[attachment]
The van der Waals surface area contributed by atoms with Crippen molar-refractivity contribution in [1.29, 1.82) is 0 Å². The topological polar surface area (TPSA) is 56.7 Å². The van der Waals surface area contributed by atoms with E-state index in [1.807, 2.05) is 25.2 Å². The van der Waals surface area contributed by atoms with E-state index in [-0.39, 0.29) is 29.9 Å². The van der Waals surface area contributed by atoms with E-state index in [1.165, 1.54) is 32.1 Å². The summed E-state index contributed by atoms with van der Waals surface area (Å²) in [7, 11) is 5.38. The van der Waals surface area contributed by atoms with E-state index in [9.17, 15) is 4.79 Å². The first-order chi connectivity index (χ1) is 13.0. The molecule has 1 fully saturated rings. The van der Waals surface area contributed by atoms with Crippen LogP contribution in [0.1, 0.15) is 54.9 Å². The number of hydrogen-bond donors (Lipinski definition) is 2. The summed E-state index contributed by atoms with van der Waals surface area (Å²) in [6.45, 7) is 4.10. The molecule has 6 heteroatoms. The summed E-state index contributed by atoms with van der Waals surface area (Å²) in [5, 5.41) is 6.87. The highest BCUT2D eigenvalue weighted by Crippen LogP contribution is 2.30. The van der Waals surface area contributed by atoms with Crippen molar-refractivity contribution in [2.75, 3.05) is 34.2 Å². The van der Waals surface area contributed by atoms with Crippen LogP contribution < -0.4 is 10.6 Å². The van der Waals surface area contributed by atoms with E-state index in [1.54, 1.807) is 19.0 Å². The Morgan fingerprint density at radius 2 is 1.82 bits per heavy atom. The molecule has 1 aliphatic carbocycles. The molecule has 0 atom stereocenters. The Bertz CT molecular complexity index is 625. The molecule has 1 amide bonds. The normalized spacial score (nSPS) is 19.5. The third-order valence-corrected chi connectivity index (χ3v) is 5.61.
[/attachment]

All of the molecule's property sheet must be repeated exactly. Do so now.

The van der Waals surface area contributed by atoms with Crippen molar-refractivity contribution in [1.29, 1.82) is 0 Å². The topological polar surface area (TPSA) is 56.7 Å². The van der Waals surface area contributed by atoms with E-state index in [1.807, 2.05) is 25.2 Å². The van der Waals surface area contributed by atoms with E-state index in [-0.39, 0.29) is 29.9 Å². The van der Waals surface area contributed by atoms with E-state index in [1.165, 1.54) is 32.1 Å². The summed E-state index contributed by atoms with van der Waals surface area (Å²) in [7, 11) is 5.38. The van der Waals surface area contributed by atoms with E-state index in [9.17, 15) is 4.79 Å². The first-order chi connectivity index (χ1) is 13.0. The molecule has 1 fully saturated rings. The van der Waals surface area contributed by atoms with Crippen LogP contribution in [0.1, 0.15) is 54.9 Å². The number of hydrogen-bond donors (Lipinski definition) is 2. The summed E-state index contributed by atoms with van der Waals surface area (Å²) in [6.45, 7) is 4.10. The molecule has 6 heteroatoms. The summed E-state index contributed by atoms with van der Waals surface area (Å²) in [5, 5.41) is 6.87. The highest BCUT2D eigenvalue weighted by Crippen LogP contribution is 2.30. The van der Waals surface area contributed by atoms with Crippen molar-refractivity contribution in [2.75, 3.05) is 34.2 Å². The van der Waals surface area contributed by atoms with Crippen LogP contribution < -0.4 is 10.6 Å². The van der Waals surface area contributed by atoms with E-state index in [1.54, 1.807) is 19.0 Å². The Morgan fingerprint density at radius 2 is 1.82 bits per heavy atom. The molecule has 1 aliphatic carbocycles. The molecule has 0 atom stereocenters. The Bertz CT molecular complexity index is 625. The molecule has 1 amide bonds. The normalized spacial score (nSPS) is 19.5. The third-order valence-corrected chi connectivity index (χ3v) is 5.61.